- Diabetes Care Center
Roosevelt North Building
- For planned absences (vacation, conference leave, etc.) contact:
Dace Trence, MD,
For emergency absences (sick leave, family emergency, etc.) contact:
Dace Trence, MD,
Morning clinic start varies among providers; first day arrival should be 8:00 am. Afternoon clinics start at 1:00pm.
Evaluate patients with diabetes comprehensively including assessments of:
- glycemic control (long-term with HbA IC, short-term with the history and the SMBG log including identification of both hyper- and hypoglycemia. Also basic understanding of meter glucose downloading skills);
- blood pressure contol;
- lipid control (fasting lipid profile);
- the status of microvascular complications (history, dilated eye examination, detailed foot examination including monofilament testing, urine albumin;
- macrovascular complications (history, cardiovascular examination, appropriate strategies for screening for coronary atery disease, cerebral vascular disease, and renal artery stenosis);
- the need for additional self management education, medical nutrition therapy, or both; and
- smoking status
There will be exposure to many different types of diabetes beyond Type 1 and Type 2, specifically including, but not limited to cystic fibrosis associated diabetes , post-transplant diabetes, pancreatic diabetes, tropical diabetes.
Additionally there will be exposure to many treatment modalities including insulin pumps, continuous glucose sensors, GLP-1 receptor agonists. Included will be the ability to learn the limitations of currently used metrics with added information from laboratory such as fructosamine, 1,5 anhydriglucitol, even patient self-obtained data from glucose meter downloads.
Clinical experience in a multidisciplinary diabetes education and care program. To gain expertise in the evalution and managment Type 1 and 2 diabetes mellitus and less common forms of diabetes (pancreatic diabetes, steroid-induced diabetes, monogenic forms of diabetes) including:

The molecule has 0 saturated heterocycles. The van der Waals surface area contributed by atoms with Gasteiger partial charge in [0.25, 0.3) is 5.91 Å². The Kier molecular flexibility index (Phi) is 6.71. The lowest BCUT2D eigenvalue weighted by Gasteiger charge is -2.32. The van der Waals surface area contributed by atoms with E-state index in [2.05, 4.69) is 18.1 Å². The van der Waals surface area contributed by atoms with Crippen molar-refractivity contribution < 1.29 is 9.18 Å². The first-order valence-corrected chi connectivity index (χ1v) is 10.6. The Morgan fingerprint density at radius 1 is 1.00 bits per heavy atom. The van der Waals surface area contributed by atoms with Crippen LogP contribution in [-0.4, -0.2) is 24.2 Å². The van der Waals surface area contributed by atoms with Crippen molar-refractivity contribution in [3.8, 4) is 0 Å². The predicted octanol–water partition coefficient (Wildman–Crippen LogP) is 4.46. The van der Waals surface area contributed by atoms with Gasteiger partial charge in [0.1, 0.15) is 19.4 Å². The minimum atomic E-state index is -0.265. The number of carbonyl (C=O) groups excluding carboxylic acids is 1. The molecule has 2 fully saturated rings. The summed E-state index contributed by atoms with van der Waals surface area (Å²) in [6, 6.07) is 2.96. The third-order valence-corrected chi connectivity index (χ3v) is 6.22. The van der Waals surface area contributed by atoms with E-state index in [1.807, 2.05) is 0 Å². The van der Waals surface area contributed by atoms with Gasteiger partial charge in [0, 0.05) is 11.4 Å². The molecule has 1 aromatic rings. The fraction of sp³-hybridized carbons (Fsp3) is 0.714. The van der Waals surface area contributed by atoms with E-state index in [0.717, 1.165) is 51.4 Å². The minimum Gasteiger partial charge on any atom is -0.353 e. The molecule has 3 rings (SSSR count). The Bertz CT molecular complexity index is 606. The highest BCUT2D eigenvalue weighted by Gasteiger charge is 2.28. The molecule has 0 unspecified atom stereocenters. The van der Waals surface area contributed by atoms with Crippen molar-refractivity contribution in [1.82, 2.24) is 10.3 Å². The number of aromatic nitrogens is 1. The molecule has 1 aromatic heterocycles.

- Patient monitoring and treatment objectives in adolescents and adults
- Hypoglycemia and chronic complications, including
- Hypoglycemia diagnosis and prevention
- Microvascular and macrovascular disease, including
- Diabetic retinopathy
- Diabetic nephropathy
- Diabetic neuropathy
- Dermatologic aspects of diabetes
- Coronary heart disease
- Peripheral vascular disease
- Cerebrovascular disease
- Infections in the diabetic patient
- Patient education
- Psychological issues
- Dietary principles
Benchmarks of Practice-Based Learning
Management of adolescent and adult patients of all patients of all ages with diabetes mellitus including, but not limited to, the following aspects of disease:
- The utilization and interpretation of autoimmune markers of type 1 diabetes in patient management and counseling
- Prescription of exercise program
- Rationale for and calculation of diabetic diets
- Oral antidiabetic therapy
- Chronic insulin administration, including used of all varieties of insulin delivery systems. Residents should understand the basic principles for insulin initiation and chronic use in both type 1 and type 2 diabetes, with comprehension of the 3 components of insulin therapy (basal, prandial, and correction dose) and the use of SMBG for patient self-managment.
- Glucose monitoring devises
- Role of continuous glucose monitoring (retrospecive and real-time)
- Funduscopic examination, recognitin, and appropriate referral of patients with diabetic retinopathy
- Foot care
- Psychological effects of diabetes mellitus on patients and their families, community resource availability
Educational Goals and Objectives
Develop skill in the management of adolescent and adult patients of all ages with diabetes mellitus, including the utilization and interpretation of autoimmune markers of type 1 diabetes in patient managment and counseling, prescription of exercise programs, the rationale for and calculation of diabetic diets, oral antidiabetic therapy, the use of intravenous insulin administration in acute decompensated diabetes, the use of all varieties of insuling delivery systems, glucose monitoring devices, fundoscopic examination and recognition and appropriate referral of patients with diabetic retinopathy, foot care, psychosocial effects of diabetes on patients and their families, and patient and community relations.
American Diabetes Association Standards of Medical Care in Diabetes, 2015. Diabetes Care. January 2015; 38 (Supplement 1). Entire issue available online.
American Association of Clinical Endocrinologists Diabetes algorithm and Consensus statement: www.aace.com/publications/algorithm